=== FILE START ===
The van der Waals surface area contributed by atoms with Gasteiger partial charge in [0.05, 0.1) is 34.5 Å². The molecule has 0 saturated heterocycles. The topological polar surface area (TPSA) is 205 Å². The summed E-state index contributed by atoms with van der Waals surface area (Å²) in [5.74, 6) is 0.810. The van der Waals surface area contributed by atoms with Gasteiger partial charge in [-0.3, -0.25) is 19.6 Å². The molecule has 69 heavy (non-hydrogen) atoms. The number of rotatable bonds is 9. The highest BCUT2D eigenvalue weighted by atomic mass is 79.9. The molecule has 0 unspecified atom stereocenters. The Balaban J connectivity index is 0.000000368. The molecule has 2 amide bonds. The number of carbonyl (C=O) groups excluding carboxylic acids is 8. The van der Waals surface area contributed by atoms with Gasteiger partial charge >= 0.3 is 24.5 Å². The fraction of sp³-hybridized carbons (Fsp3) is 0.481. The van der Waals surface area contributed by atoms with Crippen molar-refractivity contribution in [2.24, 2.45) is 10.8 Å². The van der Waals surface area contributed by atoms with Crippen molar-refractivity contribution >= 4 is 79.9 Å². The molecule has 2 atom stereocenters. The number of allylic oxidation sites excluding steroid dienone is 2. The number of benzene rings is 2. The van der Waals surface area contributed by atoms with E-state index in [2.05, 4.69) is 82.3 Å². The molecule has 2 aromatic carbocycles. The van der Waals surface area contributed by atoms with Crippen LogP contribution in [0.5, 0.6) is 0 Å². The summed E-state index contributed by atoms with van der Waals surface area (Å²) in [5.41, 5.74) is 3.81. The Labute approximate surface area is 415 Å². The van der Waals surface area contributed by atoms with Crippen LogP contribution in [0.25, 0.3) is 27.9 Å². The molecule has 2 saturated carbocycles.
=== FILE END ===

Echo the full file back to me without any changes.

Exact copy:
The van der Waals surface area contributed by atoms with Gasteiger partial charge in [0.05, 0.1) is 34.5 Å². The molecule has 0 saturated heterocycles. The topological polar surface area (TPSA) is 205 Å². The summed E-state index contributed by atoms with van der Waals surface area (Å²) in [5.74, 6) is 0.810. The van der Waals surface area contributed by atoms with Gasteiger partial charge in [-0.3, -0.25) is 19.6 Å². The molecule has 69 heavy (non-hydrogen) atoms. The number of rotatable bonds is 9. The highest BCUT2D eigenvalue weighted by atomic mass is 79.9. The molecule has 0 unspecified atom stereocenters. The Balaban J connectivity index is 0.000000368. The molecule has 2 amide bonds. The number of carbonyl (C=O) groups excluding carboxylic acids is 8. The van der Waals surface area contributed by atoms with Gasteiger partial charge >= 0.3 is 24.5 Å². The fraction of sp³-hybridized carbons (Fsp3) is 0.481. The van der Waals surface area contributed by atoms with Crippen molar-refractivity contribution in [2.24, 2.45) is 10.8 Å². The van der Waals surface area contributed by atoms with Crippen molar-refractivity contribution >= 4 is 79.9 Å². The molecule has 2 atom stereocenters. The number of allylic oxidation sites excluding steroid dienone is 2. The number of benzene rings is 2. The van der Waals surface area contributed by atoms with E-state index in [2.05, 4.69) is 82.3 Å². The molecule has 2 aromatic carbocycles. The van der Waals surface area contributed by atoms with Crippen LogP contribution in [0.5, 0.6) is 0 Å². The summed E-state index contributed by atoms with van der Waals surface area (Å²) in [5.41, 5.74) is 3.81. The Labute approximate surface area is 415 Å². The van der Waals surface area contributed by atoms with Crippen LogP contribution in [0.25, 0.3) is 27.9 Å². The molecule has 2 saturated carbocycles.